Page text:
sional confrires^ the abdominal surgeon,
looks to the future with confidence.
Increasing knowledge, better morals
and cleaner lives will lessen in some
fields the call for his services. But he
will be better equipped for the work
that will always remain for him to do.

Bureau of Infonnation In Philadelphia.

The directors of the Philadelphia
County Medical Society will establish
a bureau of information for the benefit
of physicians on the way to Atlantic
City, at the College of Physicians of
Philadelphia, northeast corner of Thir-
teenth and Locust streets. This bureau
will be open from 10 a.m. until 5 p.m.
daily except Sunday, from Mondav,
June 4th, to Monday, June nth.
Physicians are invited to make free use
of the bureau, where they may obtain
full information relative to the situation
of the various hospitals, medical col-
leges, and other scieiftific institutions
of Philadelphia, and the time of opera-
tions and clinics at the dififerent hos-
pitals throughout the city.— iV. T, Med.



Well knowing the value of time
in the meetings of this association, it
is with hesitancy that I ask a hearing
upon a subject so often and fully dis-
cussed as alcohol. It is only the im4
portance of the theme that offers a
reasonable excuse for its presentation^
especially when one has no original
investigations or novel ideas to offer.
One merit, however, is promised as a
bM for your kind attention — ^the merit
of brevity.

First, is alcohol to be placed among
the foods, or does it belong to the list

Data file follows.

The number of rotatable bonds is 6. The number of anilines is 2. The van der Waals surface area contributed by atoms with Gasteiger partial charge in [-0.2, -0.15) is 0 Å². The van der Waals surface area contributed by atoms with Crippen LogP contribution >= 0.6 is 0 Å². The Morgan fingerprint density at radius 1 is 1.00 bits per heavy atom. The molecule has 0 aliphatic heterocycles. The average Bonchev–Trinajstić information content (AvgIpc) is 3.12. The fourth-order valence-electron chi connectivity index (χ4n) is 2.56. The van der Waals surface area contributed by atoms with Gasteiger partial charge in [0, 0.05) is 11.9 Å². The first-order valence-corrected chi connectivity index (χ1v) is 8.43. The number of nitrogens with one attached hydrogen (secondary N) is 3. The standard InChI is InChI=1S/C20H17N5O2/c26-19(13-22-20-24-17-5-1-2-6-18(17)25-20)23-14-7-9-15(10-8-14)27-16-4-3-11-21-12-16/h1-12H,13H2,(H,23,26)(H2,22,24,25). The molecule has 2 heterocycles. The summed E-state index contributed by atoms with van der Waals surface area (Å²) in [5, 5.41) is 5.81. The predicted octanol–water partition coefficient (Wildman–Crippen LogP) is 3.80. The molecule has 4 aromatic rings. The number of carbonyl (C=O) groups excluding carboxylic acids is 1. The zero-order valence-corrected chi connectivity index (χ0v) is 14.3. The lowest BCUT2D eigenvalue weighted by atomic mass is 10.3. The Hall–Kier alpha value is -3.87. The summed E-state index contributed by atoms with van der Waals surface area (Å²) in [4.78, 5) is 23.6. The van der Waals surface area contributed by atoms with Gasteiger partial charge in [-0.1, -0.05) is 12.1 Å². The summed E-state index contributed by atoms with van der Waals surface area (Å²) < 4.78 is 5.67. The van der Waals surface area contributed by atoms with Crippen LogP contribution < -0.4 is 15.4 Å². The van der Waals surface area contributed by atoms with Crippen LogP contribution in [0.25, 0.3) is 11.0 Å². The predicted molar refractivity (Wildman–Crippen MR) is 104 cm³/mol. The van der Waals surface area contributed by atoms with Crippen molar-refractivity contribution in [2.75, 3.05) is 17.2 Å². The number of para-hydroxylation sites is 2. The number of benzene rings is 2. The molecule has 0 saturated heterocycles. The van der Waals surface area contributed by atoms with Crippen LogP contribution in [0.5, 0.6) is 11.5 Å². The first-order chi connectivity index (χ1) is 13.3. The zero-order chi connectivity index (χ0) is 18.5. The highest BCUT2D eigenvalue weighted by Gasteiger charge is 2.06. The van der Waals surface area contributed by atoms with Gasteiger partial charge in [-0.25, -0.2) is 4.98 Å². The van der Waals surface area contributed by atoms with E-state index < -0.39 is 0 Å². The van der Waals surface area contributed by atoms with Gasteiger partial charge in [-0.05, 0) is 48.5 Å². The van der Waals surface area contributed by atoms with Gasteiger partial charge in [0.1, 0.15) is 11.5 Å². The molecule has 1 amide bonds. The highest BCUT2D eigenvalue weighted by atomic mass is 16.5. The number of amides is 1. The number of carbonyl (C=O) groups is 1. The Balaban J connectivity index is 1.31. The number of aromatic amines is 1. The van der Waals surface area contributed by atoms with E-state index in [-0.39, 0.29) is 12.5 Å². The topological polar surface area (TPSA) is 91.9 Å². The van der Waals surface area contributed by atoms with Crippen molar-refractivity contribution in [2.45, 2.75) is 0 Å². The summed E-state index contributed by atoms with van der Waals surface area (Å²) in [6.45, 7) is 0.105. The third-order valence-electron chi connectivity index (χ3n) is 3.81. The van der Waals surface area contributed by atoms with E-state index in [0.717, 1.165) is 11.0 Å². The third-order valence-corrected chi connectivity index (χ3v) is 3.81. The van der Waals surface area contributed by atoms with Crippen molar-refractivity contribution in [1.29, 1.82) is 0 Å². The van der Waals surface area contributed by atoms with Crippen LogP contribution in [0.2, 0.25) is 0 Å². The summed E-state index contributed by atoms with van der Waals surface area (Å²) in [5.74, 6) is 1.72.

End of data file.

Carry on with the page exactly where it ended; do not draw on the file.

of drugs whose names are properly
recorded in our materia medica ? The
magnitude of this inquiry can hardly
be exaggerated. Indeed, it seems to the
writer that the welfare of the race
largely depends upon the answer. More
potent for good than all the fervid
oratory of the temperance agitator, than
all the manv pages of literature upon
this theme that come pouring from the
press, than all sermons from the pulpit,
yes, far more potent would be the clear
unmistakable voice of the medical pro-
fession, speaking in the name of science,
stating as a plain unquestionable; fact :
'* Alcohol is not a food, is not an inno-
cent beverage for the human race, is
not conducive to the health and well
being of normal man ; but, on the con«
trary, it belongs among the drugs and
the active poisonous drugs at that, only
safe in the hands of the careful, con-
scientious physician, and the^ sale of
which should be under at least the same
restrictions as other poisons." Who
can estimate the good that would come
to the individual man and to society at
large from such a statement, bearing
the stamp of scientific truth, and from
a profession whose right to speak with
authority all must recognize ?

It is not my intention to give a tem-
perance lecture, nor to deal in tjie emo-
tional, but it does seem to me that of
all men physicians should most clearly

* Read before the Ohio State Medical So-
ciety, May zo, 1900. /

Digitized by




realize the evils that follow the in-
discriminate sale and use of alcoholic
drinks. The injurious effects of the
drink habit are constantly brought to
their notice. Not only do they see the
poverty of the drunkard's abode, not
entitled to be called a home, but also
are called upon to relieve the troubles
directly due to alcohol.

They understand as no others how
materially are the life chances lessened
in any conflict against disease, or the
results of injury, in the chronic alco-
holic, and they also see the destructive
work of drink upon the moral and
intellectual faculties, and appreciate in
their fullness the awful facts of heredity.
And we may add that physicians of all
men are the innocent sufferers in a
financial sense by reason of the sins in
this direction of many of those that ask
their services.

I will not take the time to quote sta-
tistics showing the evil effects of alco-
holic beverages ; the number of insane
attributed to this cause, the number of
criminals, etc. Dr. T. D. Crothers says,
and I believe truly, that alcohol directly